Smarter Phone app
The stock Phone app in iOS 10 is gaining some new abilities as well. With voice mail transcriptions (beta) and new support for 3rd party apps, it’s a lot more feature rich than previous versions. While the ability for 3rd party apps to tell you if you’re receiving call spam is nice, but the stock Google Phone app also has caller ID for businesses and using Google Voice (or Project Fi), you can get voice mails transcribed for you as well. Once again, something that’s been available for quite awhile now.
Okay, we’ll admit — iMessage on iOS 10 is pretty slick. With loads of new features like rich links, inline video, emoji predictions, Tap Back, and handwritten messages, Apple is definitely taking the kitchen sink approach to messaging. There’s not too much here we haven’t already seen with apps like Facebook Messenger — including in integrated 3rd party app store — but most of these new features can be found in Google’s upcoming smart assistant/messaging app, Allo. While Apple is still playing catchup (since neither are available yet), we’ll have to see who provides a better messaging experience. Apple still has a slight leg up on the competition with end-to-end encryption for privacy nuts.
Uninstall stock apps
It wasn’t announced, but users quickly discovered the ability to uninstall some of Apple’s stock apps in iOS 10. Of course, not all apps. Phone and Messaging are a few apps that, understandably, can’t be removed, but apps like Notes, Mail, and Stocks can finally be uninstalled completely from the device. The difference between Android and Google’s approach is that if you uninstall an app like Mail on iOS 10, there’s no way to change the default app to a 3rd party one (meaning a mail:to link will forward you to the App Store to reinstall Mail). This could change once iOS 10 officially releases later this year, but nothing has been announced.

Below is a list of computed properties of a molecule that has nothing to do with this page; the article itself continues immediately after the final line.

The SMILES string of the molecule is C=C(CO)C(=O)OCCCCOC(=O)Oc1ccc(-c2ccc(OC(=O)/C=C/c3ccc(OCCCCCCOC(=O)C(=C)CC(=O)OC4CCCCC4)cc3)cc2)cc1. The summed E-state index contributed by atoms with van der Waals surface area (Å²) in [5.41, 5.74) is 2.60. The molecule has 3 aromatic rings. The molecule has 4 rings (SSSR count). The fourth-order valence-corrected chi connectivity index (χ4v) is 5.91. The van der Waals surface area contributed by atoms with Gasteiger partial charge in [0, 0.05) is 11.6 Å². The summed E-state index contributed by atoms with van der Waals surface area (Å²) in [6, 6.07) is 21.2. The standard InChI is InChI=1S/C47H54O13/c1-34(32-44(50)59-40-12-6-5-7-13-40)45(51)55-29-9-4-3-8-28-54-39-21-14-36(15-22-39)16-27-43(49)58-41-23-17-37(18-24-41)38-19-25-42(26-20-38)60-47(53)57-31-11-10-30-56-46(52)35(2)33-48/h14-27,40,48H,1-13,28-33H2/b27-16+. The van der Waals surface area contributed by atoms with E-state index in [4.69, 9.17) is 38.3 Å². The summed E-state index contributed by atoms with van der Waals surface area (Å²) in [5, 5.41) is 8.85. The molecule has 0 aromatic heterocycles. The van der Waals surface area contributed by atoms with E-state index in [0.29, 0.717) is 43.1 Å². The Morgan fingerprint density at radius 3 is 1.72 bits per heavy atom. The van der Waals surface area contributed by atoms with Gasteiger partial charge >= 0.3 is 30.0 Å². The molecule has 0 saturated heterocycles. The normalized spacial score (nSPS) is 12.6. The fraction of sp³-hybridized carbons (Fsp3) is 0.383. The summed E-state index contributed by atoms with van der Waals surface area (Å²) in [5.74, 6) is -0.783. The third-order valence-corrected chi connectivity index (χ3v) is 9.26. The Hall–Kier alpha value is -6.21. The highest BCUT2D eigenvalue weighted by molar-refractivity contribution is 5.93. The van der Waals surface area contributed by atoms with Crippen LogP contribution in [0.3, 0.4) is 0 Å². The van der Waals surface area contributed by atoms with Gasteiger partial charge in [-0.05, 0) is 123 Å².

Google recently reduced the number of mandatory — uninstallable — apps on Android, allowing users to uninstall apps like Google Play Books, Play Games, and Newsstand, while a handful of OEMs have also followed suit with a few system apps of their own. Like Apple, it’s not every app and while you’ve been able to disable any app on Android since Ice Cream Sandwich, it’s still on your phone taking up storage space. We’ll admit, it’s not entirely the same and we’d love to see Google take Apple’s lead on this one.
Notes collaboration, Live Photos editing/stabilization, and split view Safari tabs
A few smaller things Apple mentioned briefly that we already have in Android is a new collaboration feature for Notes (something we saw added to Google Keep back in 2014), Live Photos editing with stabilization (Google actually beat them to it with Motion Stills, which launched last week), and split view in Safari on the iPad (multi-window Chrome tabs are arriving in Android N).
Handwritten letters in WatchOS
Image credit: The Verge
Apple also showed off WatchOS 3, the latest version of their smartwatch OS for the Apple Watch. Previous versions of Apple Watch were a little rough around the edges, but the new version promises to be faster and gives users the ability to change watch faces directly from the watch. There’s also the ability to reply to messages by writing out letters — all features shown off in Android Wear 2.0 at Google I/O 2016.
Now, of course every platform has its strengths and weaknesses and both do their fair share of “copying” one another (granular permission controls in Marshmallow for instance). We’re not saying there’s anything inherently wrong about it, this is just how technology evolves. Android has long been one of the most open OSs in the world, a philosophy Apple seems to be warming up to, at least when it comes to some of their apps.
We still think iOS has a long way to go before it can ever reach Android’s level, but again, each operating system has its pluses and minuses. As technology lovers first and foremost, a little friendly competition is almost always a good thing.
iOS 10 is available this fall for everyone, while the public beta goes live next month.